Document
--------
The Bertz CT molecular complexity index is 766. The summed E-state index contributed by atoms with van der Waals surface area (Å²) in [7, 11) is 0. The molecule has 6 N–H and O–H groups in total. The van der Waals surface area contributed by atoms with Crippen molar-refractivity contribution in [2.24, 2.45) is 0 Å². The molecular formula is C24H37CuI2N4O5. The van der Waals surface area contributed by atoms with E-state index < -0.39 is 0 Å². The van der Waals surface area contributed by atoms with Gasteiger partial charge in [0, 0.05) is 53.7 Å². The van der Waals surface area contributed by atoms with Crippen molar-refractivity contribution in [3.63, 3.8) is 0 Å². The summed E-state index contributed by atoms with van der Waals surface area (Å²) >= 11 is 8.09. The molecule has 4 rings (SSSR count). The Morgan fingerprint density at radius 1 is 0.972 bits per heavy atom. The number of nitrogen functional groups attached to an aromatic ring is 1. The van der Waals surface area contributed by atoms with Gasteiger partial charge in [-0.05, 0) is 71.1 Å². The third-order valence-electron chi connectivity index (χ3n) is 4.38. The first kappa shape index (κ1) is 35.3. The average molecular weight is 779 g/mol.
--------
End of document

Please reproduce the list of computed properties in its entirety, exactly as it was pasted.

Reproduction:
The Bertz CT molecular complexity index is 766. The summed E-state index contributed by atoms with van der Waals surface area (Å²) in [7, 11) is 0. The molecule has 6 N–H and O–H groups in total. The van der Waals surface area contributed by atoms with Crippen molar-refractivity contribution in [2.24, 2.45) is 0 Å². The molecular formula is C24H37CuI2N4O5. The van der Waals surface area contributed by atoms with E-state index < -0.39 is 0 Å². The van der Waals surface area contributed by atoms with Gasteiger partial charge in [0, 0.05) is 53.7 Å². The van der Waals surface area contributed by atoms with Crippen molar-refractivity contribution in [3.63, 3.8) is 0 Å². The summed E-state index contributed by atoms with van der Waals surface area (Å²) >= 11 is 8.09. The molecule has 4 rings (SSSR count). The Morgan fingerprint density at radius 1 is 0.972 bits per heavy atom. The number of nitrogen functional groups attached to an aromatic ring is 1. The van der Waals surface area contributed by atoms with Gasteiger partial charge in [-0.05, 0) is 71.1 Å². The third-order valence-electron chi connectivity index (χ3n) is 4.38. The first kappa shape index (κ1) is 35.3. The average molecular weight is 779 g/mol.